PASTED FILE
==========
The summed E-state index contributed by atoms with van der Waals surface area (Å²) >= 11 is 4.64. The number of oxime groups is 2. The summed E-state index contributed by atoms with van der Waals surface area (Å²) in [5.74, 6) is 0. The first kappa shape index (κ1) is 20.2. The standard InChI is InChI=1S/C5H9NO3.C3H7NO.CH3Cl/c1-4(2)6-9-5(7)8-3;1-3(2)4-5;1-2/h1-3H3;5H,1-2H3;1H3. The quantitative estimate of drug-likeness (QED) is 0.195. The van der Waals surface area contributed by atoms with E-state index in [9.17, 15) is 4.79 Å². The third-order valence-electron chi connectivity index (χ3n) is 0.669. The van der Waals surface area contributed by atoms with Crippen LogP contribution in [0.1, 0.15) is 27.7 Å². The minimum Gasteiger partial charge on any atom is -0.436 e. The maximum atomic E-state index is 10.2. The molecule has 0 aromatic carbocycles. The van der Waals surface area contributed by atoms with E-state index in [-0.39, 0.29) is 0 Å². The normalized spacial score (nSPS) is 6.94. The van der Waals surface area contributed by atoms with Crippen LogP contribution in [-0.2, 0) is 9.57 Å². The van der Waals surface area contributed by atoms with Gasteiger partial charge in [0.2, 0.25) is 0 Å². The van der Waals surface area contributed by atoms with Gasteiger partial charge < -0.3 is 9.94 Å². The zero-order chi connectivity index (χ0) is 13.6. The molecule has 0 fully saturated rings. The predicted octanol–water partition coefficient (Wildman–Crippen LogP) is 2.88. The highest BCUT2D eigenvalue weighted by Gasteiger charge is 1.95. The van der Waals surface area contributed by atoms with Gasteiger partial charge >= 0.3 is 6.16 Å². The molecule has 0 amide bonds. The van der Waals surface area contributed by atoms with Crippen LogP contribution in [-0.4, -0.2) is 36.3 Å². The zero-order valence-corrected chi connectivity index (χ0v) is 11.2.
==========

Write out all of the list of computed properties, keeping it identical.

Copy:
The summed E-state index contributed by atoms with van der Waals surface area (Å²) >= 11 is 4.64. The number of oxime groups is 2. The summed E-state index contributed by atoms with van der Waals surface area (Å²) in [5.74, 6) is 0. The first kappa shape index (κ1) is 20.2. The standard InChI is InChI=1S/C5H9NO3.C3H7NO.CH3Cl/c1-4(2)6-9-5(7)8-3;1-3(2)4-5;1-2/h1-3H3;5H,1-2H3;1H3. The quantitative estimate of drug-likeness (QED) is 0.195. The van der Waals surface area contributed by atoms with E-state index in [9.17, 15) is 4.79 Å². The third-order valence-electron chi connectivity index (χ3n) is 0.669. The van der Waals surface area contributed by atoms with Crippen LogP contribution in [0.1, 0.15) is 27.7 Å². The minimum Gasteiger partial charge on any atom is -0.436 e. The maximum atomic E-state index is 10.2. The molecule has 0 aromatic carbocycles. The van der Waals surface area contributed by atoms with E-state index in [-0.39, 0.29) is 0 Å². The normalized spacial score (nSPS) is 6.94. The van der Waals surface area contributed by atoms with Crippen LogP contribution in [-0.2, 0) is 9.57 Å². The van der Waals surface area contributed by atoms with Gasteiger partial charge in [0.2, 0.25) is 0 Å². The van der Waals surface area contributed by atoms with Gasteiger partial charge < -0.3 is 9.94 Å². The zero-order chi connectivity index (χ0) is 13.6. The molecule has 0 fully saturated rings. The predicted octanol–water partition coefficient (Wildman–Crippen LogP) is 2.88. The highest BCUT2D eigenvalue weighted by Gasteiger charge is 1.95. The van der Waals surface area contributed by atoms with Gasteiger partial charge >= 0.3 is 6.16 Å². The molecule has 0 amide bonds. The van der Waals surface area contributed by atoms with Crippen LogP contribution in [-0.4, -0.2) is 36.3 Å². The zero-order valence-corrected chi connectivity index (χ0v) is 11.2.